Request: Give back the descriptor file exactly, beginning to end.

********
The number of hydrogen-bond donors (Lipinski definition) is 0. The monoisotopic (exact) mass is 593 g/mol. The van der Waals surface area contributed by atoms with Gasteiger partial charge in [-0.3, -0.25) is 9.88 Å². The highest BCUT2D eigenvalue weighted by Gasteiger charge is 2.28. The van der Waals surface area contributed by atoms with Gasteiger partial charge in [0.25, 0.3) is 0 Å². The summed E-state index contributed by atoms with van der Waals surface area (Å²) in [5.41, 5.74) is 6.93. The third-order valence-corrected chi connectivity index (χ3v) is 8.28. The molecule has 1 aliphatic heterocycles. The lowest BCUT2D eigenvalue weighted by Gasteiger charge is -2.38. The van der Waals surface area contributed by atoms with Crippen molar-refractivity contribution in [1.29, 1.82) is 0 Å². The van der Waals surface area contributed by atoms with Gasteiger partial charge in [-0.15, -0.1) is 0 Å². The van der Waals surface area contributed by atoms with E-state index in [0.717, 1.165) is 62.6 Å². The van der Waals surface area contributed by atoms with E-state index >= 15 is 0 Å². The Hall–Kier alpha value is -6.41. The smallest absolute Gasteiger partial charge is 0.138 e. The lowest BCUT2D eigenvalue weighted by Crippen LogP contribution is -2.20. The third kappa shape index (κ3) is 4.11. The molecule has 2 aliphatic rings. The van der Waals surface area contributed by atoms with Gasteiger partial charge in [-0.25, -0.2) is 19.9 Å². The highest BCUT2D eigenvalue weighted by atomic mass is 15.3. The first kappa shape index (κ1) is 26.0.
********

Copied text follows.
The number of hydrogen-bond donors (Lipinski definition) is 0. The monoisotopic (exact) mass is 593 g/mol. The van der Waals surface area contributed by atoms with Gasteiger partial charge in [-0.3, -0.25) is 9.88 Å². The highest BCUT2D eigenvalue weighted by Gasteiger charge is 2.28. The van der Waals surface area contributed by atoms with Gasteiger partial charge in [0.25, 0.3) is 0 Å². The summed E-state index contributed by atoms with van der Waals surface area (Å²) in [5.41, 5.74) is 6.93. The third-order valence-corrected chi connectivity index (χ3v) is 8.28. The molecule has 1 aliphatic heterocycles. The lowest BCUT2D eigenvalue weighted by Gasteiger charge is -2.38. The van der Waals surface area contributed by atoms with Crippen molar-refractivity contribution in [1.29, 1.82) is 0 Å². The van der Waals surface area contributed by atoms with Gasteiger partial charge in [-0.15, -0.1) is 0 Å². The van der Waals surface area contributed by atoms with E-state index in [0.717, 1.165) is 62.6 Å². The van der Waals surface area contributed by atoms with E-state index >= 15 is 0 Å². The Hall–Kier alpha value is -6.41. The smallest absolute Gasteiger partial charge is 0.138 e. The lowest BCUT2D eigenvalue weighted by Crippen LogP contribution is -2.20. The third kappa shape index (κ3) is 4.11. The molecule has 2 aliphatic rings. The van der Waals surface area contributed by atoms with Gasteiger partial charge in [-0.25, -0.2) is 19.9 Å². The highest BCUT2D eigenvalue weighted by atomic mass is 15.3. The first kappa shape index (κ1) is 26.0.